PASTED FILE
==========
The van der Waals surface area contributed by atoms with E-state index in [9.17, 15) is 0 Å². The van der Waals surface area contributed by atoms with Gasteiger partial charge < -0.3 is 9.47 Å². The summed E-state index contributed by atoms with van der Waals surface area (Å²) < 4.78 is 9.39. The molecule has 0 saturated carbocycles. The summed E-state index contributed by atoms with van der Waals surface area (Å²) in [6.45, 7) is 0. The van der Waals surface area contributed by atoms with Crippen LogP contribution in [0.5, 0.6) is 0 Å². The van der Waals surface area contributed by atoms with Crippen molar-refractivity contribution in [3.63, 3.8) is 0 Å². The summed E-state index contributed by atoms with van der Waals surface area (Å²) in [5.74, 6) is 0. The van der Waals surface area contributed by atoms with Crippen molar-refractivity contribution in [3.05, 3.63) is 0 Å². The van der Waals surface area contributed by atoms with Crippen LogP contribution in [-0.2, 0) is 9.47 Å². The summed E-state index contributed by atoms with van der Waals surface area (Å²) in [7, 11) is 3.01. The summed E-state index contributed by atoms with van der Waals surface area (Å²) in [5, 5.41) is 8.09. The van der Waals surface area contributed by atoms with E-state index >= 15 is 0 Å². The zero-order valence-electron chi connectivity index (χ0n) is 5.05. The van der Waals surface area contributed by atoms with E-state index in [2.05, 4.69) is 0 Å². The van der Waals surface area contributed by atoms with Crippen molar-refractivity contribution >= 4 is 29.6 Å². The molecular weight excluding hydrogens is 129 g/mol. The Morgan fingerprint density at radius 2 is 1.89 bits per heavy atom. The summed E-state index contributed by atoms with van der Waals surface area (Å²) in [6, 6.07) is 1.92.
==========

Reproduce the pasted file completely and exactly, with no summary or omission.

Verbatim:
The van der Waals surface area contributed by atoms with E-state index in [9.17, 15) is 0 Å². The van der Waals surface area contributed by atoms with Gasteiger partial charge < -0.3 is 9.47 Å². The summed E-state index contributed by atoms with van der Waals surface area (Å²) < 4.78 is 9.39. The molecule has 0 saturated carbocycles. The summed E-state index contributed by atoms with van der Waals surface area (Å²) in [6.45, 7) is 0. The van der Waals surface area contributed by atoms with Crippen LogP contribution in [0.5, 0.6) is 0 Å². The van der Waals surface area contributed by atoms with Crippen molar-refractivity contribution in [3.63, 3.8) is 0 Å². The summed E-state index contributed by atoms with van der Waals surface area (Å²) in [5.74, 6) is 0. The van der Waals surface area contributed by atoms with Crippen molar-refractivity contribution in [3.05, 3.63) is 0 Å². The van der Waals surface area contributed by atoms with Crippen LogP contribution in [-0.2, 0) is 9.47 Å². The summed E-state index contributed by atoms with van der Waals surface area (Å²) in [7, 11) is 3.01. The summed E-state index contributed by atoms with van der Waals surface area (Å²) in [5, 5.41) is 8.09. The van der Waals surface area contributed by atoms with E-state index >= 15 is 0 Å². The zero-order valence-electron chi connectivity index (χ0n) is 5.05. The van der Waals surface area contributed by atoms with E-state index in [2.05, 4.69) is 0 Å². The van der Waals surface area contributed by atoms with Crippen molar-refractivity contribution >= 4 is 29.6 Å². The molecular weight excluding hydrogens is 129 g/mol. The Morgan fingerprint density at radius 2 is 1.89 bits per heavy atom. The summed E-state index contributed by atoms with van der Waals surface area (Å²) in [6, 6.07) is 1.92.